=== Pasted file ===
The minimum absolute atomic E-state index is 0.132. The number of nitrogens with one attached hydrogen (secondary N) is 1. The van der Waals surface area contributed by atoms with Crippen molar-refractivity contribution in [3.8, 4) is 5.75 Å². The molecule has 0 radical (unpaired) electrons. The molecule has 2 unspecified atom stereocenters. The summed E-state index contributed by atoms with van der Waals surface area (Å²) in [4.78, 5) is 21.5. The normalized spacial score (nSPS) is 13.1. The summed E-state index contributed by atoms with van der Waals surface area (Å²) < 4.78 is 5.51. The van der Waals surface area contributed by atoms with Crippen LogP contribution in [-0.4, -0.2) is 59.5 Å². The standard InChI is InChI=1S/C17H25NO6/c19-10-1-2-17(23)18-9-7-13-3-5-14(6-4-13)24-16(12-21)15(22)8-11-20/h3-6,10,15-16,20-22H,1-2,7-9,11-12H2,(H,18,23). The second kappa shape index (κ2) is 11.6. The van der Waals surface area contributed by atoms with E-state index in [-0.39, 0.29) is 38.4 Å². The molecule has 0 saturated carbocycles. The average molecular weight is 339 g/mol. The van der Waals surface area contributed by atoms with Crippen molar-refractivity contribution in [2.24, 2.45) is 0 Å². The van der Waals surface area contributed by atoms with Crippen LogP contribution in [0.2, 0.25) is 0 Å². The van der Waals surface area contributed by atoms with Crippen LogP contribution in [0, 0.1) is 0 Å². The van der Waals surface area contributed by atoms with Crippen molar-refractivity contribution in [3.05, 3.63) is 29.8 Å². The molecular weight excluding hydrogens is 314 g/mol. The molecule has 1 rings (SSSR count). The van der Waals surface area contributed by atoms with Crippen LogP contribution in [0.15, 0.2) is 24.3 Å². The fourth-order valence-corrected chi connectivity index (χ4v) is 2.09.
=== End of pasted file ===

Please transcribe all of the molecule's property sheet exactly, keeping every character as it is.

The minimum absolute atomic E-state index is 0.132. The number of nitrogens with one attached hydrogen (secondary N) is 1. The van der Waals surface area contributed by atoms with Crippen molar-refractivity contribution in [3.8, 4) is 5.75 Å². The molecule has 0 radical (unpaired) electrons. The molecule has 2 unspecified atom stereocenters. The summed E-state index contributed by atoms with van der Waals surface area (Å²) in [4.78, 5) is 21.5. The normalized spacial score (nSPS) is 13.1. The summed E-state index contributed by atoms with van der Waals surface area (Å²) < 4.78 is 5.51. The van der Waals surface area contributed by atoms with Crippen LogP contribution in [-0.4, -0.2) is 59.5 Å². The standard InChI is InChI=1S/C17H25NO6/c19-10-1-2-17(23)18-9-7-13-3-5-14(6-4-13)24-16(12-21)15(22)8-11-20/h3-6,10,15-16,20-22H,1-2,7-9,11-12H2,(H,18,23). The second kappa shape index (κ2) is 11.6. The van der Waals surface area contributed by atoms with E-state index in [-0.39, 0.29) is 38.4 Å². The molecule has 0 saturated carbocycles. The average molecular weight is 339 g/mol. The van der Waals surface area contributed by atoms with Crippen molar-refractivity contribution in [2.24, 2.45) is 0 Å². The van der Waals surface area contributed by atoms with Crippen LogP contribution in [0.2, 0.25) is 0 Å². The van der Waals surface area contributed by atoms with Crippen LogP contribution in [0, 0.1) is 0 Å². The van der Waals surface area contributed by atoms with Crippen molar-refractivity contribution in [3.05, 3.63) is 29.8 Å². The molecular weight excluding hydrogens is 314 g/mol. The molecule has 1 rings (SSSR count). The van der Waals surface area contributed by atoms with Crippen LogP contribution in [0.15, 0.2) is 24.3 Å². The fourth-order valence-corrected chi connectivity index (χ4v) is 2.09.